In the fall of 1908, O’Keeffe began working as a commercial artist at an advertising company in Chicago. She was paid to draw lace and embroidery for newspaper advertisements (Luke 71). She worked there for two years before she caught the measles. As a result of the illness her eyesight was temporarily weakened and she was forced to quit (Turner 99). She returned to her parents home, now in Charlottesville, Virginia. While she was home, her old principal and art instructor at Chatham, Elizabeth Willis, asked her to substitute teach for her during the spring of 1911 (99).
During the summer of 1912, O’Keeffe enrolled in an art teacher course that greatly affected her view of art. She had become discouraged. Up until this point, all of her art instructors had taught her to paint things exactly as they are. She stated that “. . . it seemed so stupid! If one could only reproduce nature, and always with less beauty than the original, why paint at all?” (Fine 40). The course was taught by Alon Bement at the University of Virginia, Charlottesville. He taught the ideas of Arthur Dow, that the “goal of art was an expression of the artist’s personal ideas and feelings . . . through harmonious arrangements of line, color and notan (Japanese system of lights and dark)” (“About”). O’Keeffe and Bement became friends and for the next four summers she worked as his assistant at the University of Virginia (Luke 71).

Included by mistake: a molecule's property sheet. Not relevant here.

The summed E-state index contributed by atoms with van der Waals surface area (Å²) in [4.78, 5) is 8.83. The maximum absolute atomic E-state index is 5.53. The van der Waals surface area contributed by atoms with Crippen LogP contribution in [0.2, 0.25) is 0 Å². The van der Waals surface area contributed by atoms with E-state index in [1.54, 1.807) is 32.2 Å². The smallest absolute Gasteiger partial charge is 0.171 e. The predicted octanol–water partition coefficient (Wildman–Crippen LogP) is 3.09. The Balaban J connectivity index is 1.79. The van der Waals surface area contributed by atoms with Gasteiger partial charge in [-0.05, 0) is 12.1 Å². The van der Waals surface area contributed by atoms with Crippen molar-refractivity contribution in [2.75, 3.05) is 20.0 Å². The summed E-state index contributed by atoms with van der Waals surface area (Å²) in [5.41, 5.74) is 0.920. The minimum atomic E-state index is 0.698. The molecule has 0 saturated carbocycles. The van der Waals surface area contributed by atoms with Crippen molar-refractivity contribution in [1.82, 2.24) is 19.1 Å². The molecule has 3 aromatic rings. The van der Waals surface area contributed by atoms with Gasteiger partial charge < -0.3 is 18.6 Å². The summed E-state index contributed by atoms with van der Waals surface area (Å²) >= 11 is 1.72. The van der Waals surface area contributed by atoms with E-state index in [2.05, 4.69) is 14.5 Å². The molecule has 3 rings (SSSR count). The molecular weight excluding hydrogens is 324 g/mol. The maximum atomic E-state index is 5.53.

O’Keeffe began teaching art in 1914. Her first position was in Amarillo, Texas (“About”) as the supervisor of art (Luke 71). She used unconventional teaching methods. For example, one day a boy rode a pony to school. Without considering what the school board would think, she “hoisted the pony up onto the teacher’s big flat desk, so the student’s could see it and draw it” (Pollitzer 106). On another occasion, O’Keeffe fought the school board over the art books. She was required to teach from them in a certain order, but “Georgia considered such teaching rigid and dead” (107). She wrote her friend Anita Pollitzer that “I could not let those children, some of them so poor that their toes were sticking out of their shoes, be forced to pay seventy-five cents or a dollar for a drawing book, when fine things . . . were growing at their very doors . . .” (107). O’Keeffe eventually won and was no longer required to teach from the textbooks.